The New York Times Corrects Fake News, Three Weeks Late

I wrote here about an extraordinarily inept New York Times article that had already been corrected once. The author, Jennifer Steinhauer, didn’t understand the constitutional role of the Vice President in the Senate; that was the first correction.

I pointed out that the Times article contained a second error, equally egregious but so far unacknowledged:

The Times also grossly mischaracterizes the Congressional Review Act, the statute under which yesterday’s vote took place:

The measure fell under a somewhat obscure and, until recently, rarely used Congressional Review Act that allows a new Congress to undo actions of the old Congress during the first few months of the year.

Again, the Times’s ignorance is appalling. The Congressional Review Act has nothing to do with “undo[ing] actions of the old Congress.” (A current Congress can always undo the actions of any past Congress, if it has the votes and the president’s signature.) Rather, the CRA provides a procedure whereby Congress can disapprove and nullify regulatory rules issued by federal agencies. It is incredible that the Times employs a reporter who writes for its “Politics” section and does not know this.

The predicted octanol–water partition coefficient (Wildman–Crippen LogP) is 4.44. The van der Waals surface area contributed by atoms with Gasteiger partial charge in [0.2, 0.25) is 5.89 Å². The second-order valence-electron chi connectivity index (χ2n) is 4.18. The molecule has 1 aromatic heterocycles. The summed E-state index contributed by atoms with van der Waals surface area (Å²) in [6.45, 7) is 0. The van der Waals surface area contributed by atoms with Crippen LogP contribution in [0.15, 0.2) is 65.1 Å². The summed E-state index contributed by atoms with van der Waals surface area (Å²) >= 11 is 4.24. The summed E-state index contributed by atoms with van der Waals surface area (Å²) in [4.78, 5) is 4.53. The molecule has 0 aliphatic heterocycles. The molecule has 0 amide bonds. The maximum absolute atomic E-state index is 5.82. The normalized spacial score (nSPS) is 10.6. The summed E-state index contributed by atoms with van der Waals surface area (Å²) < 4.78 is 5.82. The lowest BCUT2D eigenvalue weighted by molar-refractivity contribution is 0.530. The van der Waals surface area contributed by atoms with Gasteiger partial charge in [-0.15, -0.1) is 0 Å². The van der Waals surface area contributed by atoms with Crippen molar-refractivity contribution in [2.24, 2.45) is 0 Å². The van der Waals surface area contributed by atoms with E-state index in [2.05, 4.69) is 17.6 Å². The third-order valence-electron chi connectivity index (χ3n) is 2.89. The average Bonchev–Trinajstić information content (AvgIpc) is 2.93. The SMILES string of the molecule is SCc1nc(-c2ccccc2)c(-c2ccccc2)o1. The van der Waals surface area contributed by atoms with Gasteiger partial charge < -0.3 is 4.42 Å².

Despite my pointing out this obvious error, nothing happened. Weeks went by, until finally the following correction appeared this morning:

An article on March 31 about Congressional efforts to undo an Obama administration rule preventing states from blocking funding for family planning clinics that also provide abortions misstated the purpose of the Congressional Review Act. The law allows a new Congress to undo regulatory actions completed in the final weeks of a previous presidential administration, not the actions of a previous Congress.

What took so long? My guess is the Times was embarrassed by the multiple mistakes in this article, and didn’t want to make it obvious that its editors missed the CRA error the first time, and only corrected it in response to our post. Perhaps they thought that if they waited three weeks, no one would notice.

Be that as it may, this is one more reminder that no one should assume that “news” reported in the New York Times is reliable.


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